The Kremlin's chief-of-staff has resigned, Russian newspapers reported on Wednesday, suggesting hardliners may be strengthening their position.
Voloshin dates back to Yeltsin era
Chief-of-staff Alexander Voloshin is seen as a member of the Kremlin's old guard - not among the powerful incomers appointed by President Vladimir Putin.
His reported resignation is being linked to the storm over the arrest of Russia's richest man, Mikhail Khodorkovsy, at the weekend.
Mr Voloshin is seen as a pro-business figure who has strong sympathies with the tycoon and his Yukos oil empire.
In a separate move, prosecutors asked a court to annul the election to parliament of a major Yukos shareholder, Vasily Shakhnovsky, which would remove his current immunity from tax evasion charges.
That development was enough to drive down the price of Yukos shares by 8% in early trading on Wednesday. Prices had already taken a battering earlier in the week before recovering on Tuesday.
The reports of Mr Voloshin's resignation were carried in several Russian newspapers.
The daily Vedemosti quoted sources close to the Kremlin as saying Mr Putin had accepted his chief-of-staff's resignation.
Mr Voloshin was furious that the president had not informed him of Mr Khodorkovsky's imminent arrest, the paper said.
Kommersant business daily said that a formal announcement about Mr Voloshin's departure would not be made for several days until his replacement had been found.
Kremlin media officials have not confirmed the reports.
"If this were the case the press service would have announced it. Those who say this do not have official
information," said presidential spokesman Alexei Gromov.
Mr Khodorkovsky remains in custody accused of fraud and tax evasion.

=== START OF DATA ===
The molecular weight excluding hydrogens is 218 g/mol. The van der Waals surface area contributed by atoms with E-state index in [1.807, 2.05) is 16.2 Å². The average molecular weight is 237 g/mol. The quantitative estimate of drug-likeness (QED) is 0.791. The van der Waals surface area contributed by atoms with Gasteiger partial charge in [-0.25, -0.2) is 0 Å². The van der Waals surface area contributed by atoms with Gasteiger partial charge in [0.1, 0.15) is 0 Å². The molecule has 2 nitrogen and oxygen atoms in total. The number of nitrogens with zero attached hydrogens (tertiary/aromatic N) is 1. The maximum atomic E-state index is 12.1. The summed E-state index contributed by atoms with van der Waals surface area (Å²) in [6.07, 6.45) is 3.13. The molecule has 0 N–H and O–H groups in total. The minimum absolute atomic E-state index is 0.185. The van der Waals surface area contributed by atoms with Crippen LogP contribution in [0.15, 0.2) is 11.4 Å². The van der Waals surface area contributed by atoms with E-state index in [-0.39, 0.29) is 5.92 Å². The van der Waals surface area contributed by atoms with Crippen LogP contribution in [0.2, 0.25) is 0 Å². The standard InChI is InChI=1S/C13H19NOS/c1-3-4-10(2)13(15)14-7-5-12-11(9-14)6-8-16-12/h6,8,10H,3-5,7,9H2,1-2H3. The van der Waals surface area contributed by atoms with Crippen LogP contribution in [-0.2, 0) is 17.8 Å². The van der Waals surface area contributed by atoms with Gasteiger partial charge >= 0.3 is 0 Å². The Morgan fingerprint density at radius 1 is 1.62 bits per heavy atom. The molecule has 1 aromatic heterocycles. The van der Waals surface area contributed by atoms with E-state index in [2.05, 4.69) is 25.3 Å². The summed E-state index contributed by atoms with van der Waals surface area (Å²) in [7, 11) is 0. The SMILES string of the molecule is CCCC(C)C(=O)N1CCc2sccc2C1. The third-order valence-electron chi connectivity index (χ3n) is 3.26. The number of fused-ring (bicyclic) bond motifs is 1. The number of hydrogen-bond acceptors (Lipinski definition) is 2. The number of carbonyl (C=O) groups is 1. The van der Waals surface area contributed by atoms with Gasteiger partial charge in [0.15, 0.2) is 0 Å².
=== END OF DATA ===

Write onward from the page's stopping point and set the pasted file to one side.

Critics say his detention is more likely to be related to his involvement in Russian politics than to criminal allegations.
Old versus new
The decision to move against him was seen by observers as a possible sign that Mr Putin's hawkish hardliners were winning an internal Kremlin battle with the softer old guard.
Mr Putin, himself a former KGB spy, has given many top jobs to officials from the security and military worlds.
Putin is accused of reverting to security service methods
But Mr Voloshin's appointment to the Kremlin dates back to the Boris Yeltsin era - making him a member of a group sometimes called the "family", whose influence is believed to be waning.
Analysts say if he has resigned as reported, it will have a big impact on Kremlin power politics.
"This will increase instability and an imbalance between
influential groups in the Kremlin," said Liliya Shevtsova of the Carnegie Endowment think-tank.
"However, it is necessary to get rid of the Yeltsin-era elite which created the conditions
for oligarch-dominated business and a corrupt bureaucracy."
Confirmation of his resignation could cause further nervousness among investors.
"This will only underline the seriousness of the political crisis resulting from Putin's decision to deal with the political problem of Khodorkovsky using KGB methods," said a research note from the United Financial Group.
Mr Voloshin's resignation would leave Prime Minister Mikhail Kasyanov among the last prominent survivors of the Yeltsin "family" clan.